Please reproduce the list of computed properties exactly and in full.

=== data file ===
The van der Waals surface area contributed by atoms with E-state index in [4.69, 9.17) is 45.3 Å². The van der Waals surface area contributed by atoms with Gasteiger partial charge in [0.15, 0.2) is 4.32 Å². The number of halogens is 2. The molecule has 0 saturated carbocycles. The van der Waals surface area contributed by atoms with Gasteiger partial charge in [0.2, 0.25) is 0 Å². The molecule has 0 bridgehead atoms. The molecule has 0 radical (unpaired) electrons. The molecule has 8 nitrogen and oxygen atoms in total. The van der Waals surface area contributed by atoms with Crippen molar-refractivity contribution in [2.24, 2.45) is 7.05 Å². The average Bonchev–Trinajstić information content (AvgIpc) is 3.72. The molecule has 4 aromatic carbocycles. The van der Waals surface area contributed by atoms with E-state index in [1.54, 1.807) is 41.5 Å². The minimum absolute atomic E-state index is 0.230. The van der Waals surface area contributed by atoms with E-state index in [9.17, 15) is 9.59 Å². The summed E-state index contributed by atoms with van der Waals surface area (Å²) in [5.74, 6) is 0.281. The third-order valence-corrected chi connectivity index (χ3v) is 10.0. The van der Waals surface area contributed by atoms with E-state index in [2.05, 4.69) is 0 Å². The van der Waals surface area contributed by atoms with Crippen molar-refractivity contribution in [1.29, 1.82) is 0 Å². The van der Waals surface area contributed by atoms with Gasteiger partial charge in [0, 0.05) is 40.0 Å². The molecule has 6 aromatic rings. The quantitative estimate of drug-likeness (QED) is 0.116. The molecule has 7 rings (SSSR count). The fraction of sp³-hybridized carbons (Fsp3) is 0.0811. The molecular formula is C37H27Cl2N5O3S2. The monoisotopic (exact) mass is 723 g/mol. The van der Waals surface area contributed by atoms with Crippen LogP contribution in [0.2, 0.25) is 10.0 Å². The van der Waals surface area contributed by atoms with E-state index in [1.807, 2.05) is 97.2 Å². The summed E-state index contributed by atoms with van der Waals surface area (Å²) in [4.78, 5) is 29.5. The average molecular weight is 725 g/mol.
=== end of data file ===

The van der Waals surface area contributed by atoms with E-state index in [4.69, 9.17) is 45.3 Å². The van der Waals surface area contributed by atoms with Gasteiger partial charge in [0.15, 0.2) is 4.32 Å². The number of halogens is 2. The molecule has 0 saturated carbocycles. The van der Waals surface area contributed by atoms with Gasteiger partial charge in [0.2, 0.25) is 0 Å². The molecule has 0 bridgehead atoms. The molecule has 0 radical (unpaired) electrons. The molecule has 8 nitrogen and oxygen atoms in total. The van der Waals surface area contributed by atoms with Crippen molar-refractivity contribution in [2.24, 2.45) is 7.05 Å². The average Bonchev–Trinajstić information content (AvgIpc) is 3.72. The molecule has 4 aromatic carbocycles. The van der Waals surface area contributed by atoms with E-state index in [1.54, 1.807) is 41.5 Å². The minimum absolute atomic E-state index is 0.230. The van der Waals surface area contributed by atoms with E-state index in [9.17, 15) is 9.59 Å². The summed E-state index contributed by atoms with van der Waals surface area (Å²) in [5.74, 6) is 0.281. The third-order valence-corrected chi connectivity index (χ3v) is 10.0. The van der Waals surface area contributed by atoms with E-state index in [2.05, 4.69) is 0 Å². The van der Waals surface area contributed by atoms with Crippen molar-refractivity contribution in [1.29, 1.82) is 0 Å². The van der Waals surface area contributed by atoms with Gasteiger partial charge in [0, 0.05) is 40.0 Å². The molecule has 6 aromatic rings. The quantitative estimate of drug-likeness (QED) is 0.116. The molecule has 7 rings (SSSR count). The fraction of sp³-hybridized carbons (Fsp3) is 0.0811. The molecular formula is C37H27Cl2N5O3S2. The monoisotopic (exact) mass is 723 g/mol. The van der Waals surface area contributed by atoms with Crippen LogP contribution in [0.2, 0.25) is 10.0 Å². The van der Waals surface area contributed by atoms with E-state index in [1.807, 2.05) is 97.2 Å². The summed E-state index contributed by atoms with van der Waals surface area (Å²) in [4.78, 5) is 29.5. The average molecular weight is 725 g/mol.